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Supporting Refugee Families

While we all watch the devastating effects of war on families in Ukraine and other countries you may worry, as we do, about families with sick children. Who is helping them? RMHC programs in Ukraine are adapting to support hospital workers, as many did during the pandemic.

In addition to providing comfort, care and kindness to families when they travel voluntarily for the medical care their children need, there are also instances where RMHC serves refugee families fleeing from their home countries.

For example, in 2021, nearly 13,000 families settled at a military base in Wisconsin. Not only did they have to process the traumatic experience of fleeing their country and navigating uncertainty, some families also faced their child’s critical healthcare needs.

“The biggest challenge [for families] was to manage a sick child in the midst of complete unknown about where and when they would end up being permanently resettled in the US. They had to navigate understanding the processes and culture of a country they had never been in, not speaking any English, and all of it right after a harrowing evacuation from Afghanistan and now facing a sick child. The local RMHC Chapter was an essential partner in meeting the families’ needs,” said Shiva Bidar-Sielaff, University of Wisconsin Health Vice President for Diversity, Equity, and Inclusion.

As soon as the first Afghan refugee family arrived, RMHC partnered with UW Health and the Wisconsin Department of Children and Families to assess the immediate needs of the families and develop a plan to meet those needs. Within hours, families were able to rely on RMHC for housing, food, and transportation to the hospital and grocery store.

When the first family moved into the local Ronald McDonald House, they visited the playground right away. As the kids jumped and played with screams of joy and sounds of laughter, their mom cried and said how happy she was that her kids were able to play and just be kids. When more Afghan families moved in, we saw the mothers using the seating areas outside of their rooms to talk to one another. They would also cook together in the kitchen sharing food and meals. The Ronald McDonald House became a home and a community for the families.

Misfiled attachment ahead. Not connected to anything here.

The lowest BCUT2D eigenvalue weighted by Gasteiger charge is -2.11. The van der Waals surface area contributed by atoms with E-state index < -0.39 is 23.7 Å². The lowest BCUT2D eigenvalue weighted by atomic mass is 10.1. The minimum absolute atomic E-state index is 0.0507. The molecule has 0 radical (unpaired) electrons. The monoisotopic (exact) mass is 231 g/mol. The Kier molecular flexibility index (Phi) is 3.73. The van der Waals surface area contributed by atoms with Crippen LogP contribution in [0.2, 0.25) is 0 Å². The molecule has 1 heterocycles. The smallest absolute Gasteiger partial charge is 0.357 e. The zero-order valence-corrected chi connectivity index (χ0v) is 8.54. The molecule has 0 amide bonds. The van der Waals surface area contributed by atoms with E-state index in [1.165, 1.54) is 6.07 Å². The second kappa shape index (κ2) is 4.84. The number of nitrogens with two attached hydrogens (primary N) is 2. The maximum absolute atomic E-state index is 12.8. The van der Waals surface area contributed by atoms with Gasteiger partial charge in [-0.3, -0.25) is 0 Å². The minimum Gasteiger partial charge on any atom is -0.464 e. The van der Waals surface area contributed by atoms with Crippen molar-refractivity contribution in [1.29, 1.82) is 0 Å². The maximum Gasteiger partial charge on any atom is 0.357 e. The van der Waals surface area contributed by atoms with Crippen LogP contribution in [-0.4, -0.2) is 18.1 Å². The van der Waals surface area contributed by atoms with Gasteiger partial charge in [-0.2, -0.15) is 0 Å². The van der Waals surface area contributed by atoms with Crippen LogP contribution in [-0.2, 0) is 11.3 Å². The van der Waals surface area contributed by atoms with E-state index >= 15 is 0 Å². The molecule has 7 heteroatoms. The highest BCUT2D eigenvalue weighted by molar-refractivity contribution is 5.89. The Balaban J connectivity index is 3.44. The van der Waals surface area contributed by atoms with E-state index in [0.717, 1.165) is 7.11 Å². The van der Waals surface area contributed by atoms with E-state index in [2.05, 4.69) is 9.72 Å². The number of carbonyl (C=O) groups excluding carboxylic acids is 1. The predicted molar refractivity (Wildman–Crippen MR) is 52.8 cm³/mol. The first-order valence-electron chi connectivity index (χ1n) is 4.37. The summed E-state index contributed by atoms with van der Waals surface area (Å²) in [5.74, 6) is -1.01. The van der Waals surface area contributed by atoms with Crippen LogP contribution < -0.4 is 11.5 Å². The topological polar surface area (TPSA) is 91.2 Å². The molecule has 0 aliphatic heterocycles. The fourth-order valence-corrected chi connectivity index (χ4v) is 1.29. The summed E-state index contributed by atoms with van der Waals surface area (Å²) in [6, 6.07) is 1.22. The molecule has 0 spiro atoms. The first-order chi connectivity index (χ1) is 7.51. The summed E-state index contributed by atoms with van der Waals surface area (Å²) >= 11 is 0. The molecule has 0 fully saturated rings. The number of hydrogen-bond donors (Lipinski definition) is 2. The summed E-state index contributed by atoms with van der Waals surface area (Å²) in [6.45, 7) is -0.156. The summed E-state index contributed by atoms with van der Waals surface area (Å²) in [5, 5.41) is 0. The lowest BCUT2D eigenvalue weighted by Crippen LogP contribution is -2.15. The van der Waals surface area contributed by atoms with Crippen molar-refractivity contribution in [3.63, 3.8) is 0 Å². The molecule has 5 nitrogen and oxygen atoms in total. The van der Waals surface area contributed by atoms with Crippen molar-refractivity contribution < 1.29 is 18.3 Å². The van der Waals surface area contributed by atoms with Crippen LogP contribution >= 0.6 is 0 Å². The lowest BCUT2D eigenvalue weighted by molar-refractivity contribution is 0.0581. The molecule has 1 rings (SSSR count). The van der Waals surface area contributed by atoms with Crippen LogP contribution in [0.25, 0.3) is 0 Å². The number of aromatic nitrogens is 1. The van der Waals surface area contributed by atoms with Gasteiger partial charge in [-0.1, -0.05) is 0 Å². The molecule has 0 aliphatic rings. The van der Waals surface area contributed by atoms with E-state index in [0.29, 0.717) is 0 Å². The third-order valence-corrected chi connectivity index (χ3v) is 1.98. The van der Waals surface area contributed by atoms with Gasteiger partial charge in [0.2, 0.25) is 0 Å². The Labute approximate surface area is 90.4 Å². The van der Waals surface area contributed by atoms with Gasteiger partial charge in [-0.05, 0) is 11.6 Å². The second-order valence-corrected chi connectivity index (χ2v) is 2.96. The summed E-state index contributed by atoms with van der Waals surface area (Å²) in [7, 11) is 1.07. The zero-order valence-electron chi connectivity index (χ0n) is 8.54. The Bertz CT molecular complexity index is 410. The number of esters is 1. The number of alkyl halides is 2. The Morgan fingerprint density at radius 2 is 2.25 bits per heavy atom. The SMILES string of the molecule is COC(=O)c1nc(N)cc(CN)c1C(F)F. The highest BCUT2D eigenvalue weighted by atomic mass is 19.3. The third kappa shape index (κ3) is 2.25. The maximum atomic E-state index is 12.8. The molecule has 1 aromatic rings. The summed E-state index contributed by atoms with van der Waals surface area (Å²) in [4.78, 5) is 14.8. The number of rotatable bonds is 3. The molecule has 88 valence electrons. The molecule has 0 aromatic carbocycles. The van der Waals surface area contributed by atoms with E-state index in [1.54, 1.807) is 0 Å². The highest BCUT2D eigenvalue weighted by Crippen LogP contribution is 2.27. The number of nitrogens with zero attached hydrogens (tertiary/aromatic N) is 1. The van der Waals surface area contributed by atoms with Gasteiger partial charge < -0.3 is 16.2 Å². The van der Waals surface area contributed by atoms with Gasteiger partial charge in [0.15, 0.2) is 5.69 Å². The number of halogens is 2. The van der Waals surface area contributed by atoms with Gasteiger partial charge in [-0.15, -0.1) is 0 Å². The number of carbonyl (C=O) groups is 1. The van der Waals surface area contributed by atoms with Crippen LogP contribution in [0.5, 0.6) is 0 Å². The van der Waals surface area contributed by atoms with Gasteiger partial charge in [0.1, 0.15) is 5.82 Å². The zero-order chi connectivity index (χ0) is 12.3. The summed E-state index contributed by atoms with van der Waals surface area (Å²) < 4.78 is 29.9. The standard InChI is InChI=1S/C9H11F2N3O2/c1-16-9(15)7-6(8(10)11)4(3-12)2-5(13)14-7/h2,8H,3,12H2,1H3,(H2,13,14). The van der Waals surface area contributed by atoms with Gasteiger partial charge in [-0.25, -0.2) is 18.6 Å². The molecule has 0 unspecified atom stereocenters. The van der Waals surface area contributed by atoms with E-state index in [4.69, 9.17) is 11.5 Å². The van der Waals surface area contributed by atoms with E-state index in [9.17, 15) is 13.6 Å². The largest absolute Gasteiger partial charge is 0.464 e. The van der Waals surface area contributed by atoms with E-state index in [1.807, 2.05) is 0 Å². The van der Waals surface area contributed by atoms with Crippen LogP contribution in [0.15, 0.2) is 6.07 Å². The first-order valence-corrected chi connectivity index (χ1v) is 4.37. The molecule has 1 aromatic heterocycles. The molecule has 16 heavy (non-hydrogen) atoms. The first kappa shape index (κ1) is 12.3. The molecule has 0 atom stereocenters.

“This is exactly what RMHC is about — helping people find community, comfort, and collaboration in a kitchen, on a playground, in a seating area outside your room — to feel moments of joy in difficult life experiences,” said Nadya Pérez-Reyes, Assistant Secretary at Wisconsin Department of Children and Families.

“RMHC specializes in providing comfort, care, and support to families when it matters most. Without the Ronald McDonald House, these families would have been separated and forced to choose which parent would stay with the siblings at Fort McCoy and which parent would be at the bedside of their hospitalized child. Having already endured trauma during the evacuation from Afghanistan, keeping the families together was our top priority,” said Kelly Ruppel, Executive Director, RMHC-Madison.

Through the generous support of RMHC Global, and the local Chapter resources, families received additional support of culturally appropriate food, clothing, and other needed supplies. Local restaurants and chefs also came forward to provide culturally appropriate meals. This support was essential to our ability to help these families feel at home… even when they couldn’t be.

“Thank you to all the staff at Ronald McDonald House for all their services to my family because they put all their resources at our service. Thank you for their precious gifts to my son, Hanzaleh. The good memory I have of that house was their endless love for us that did not leave us alone,” said Ahamd Reyaz Faizi, RMHC guest family.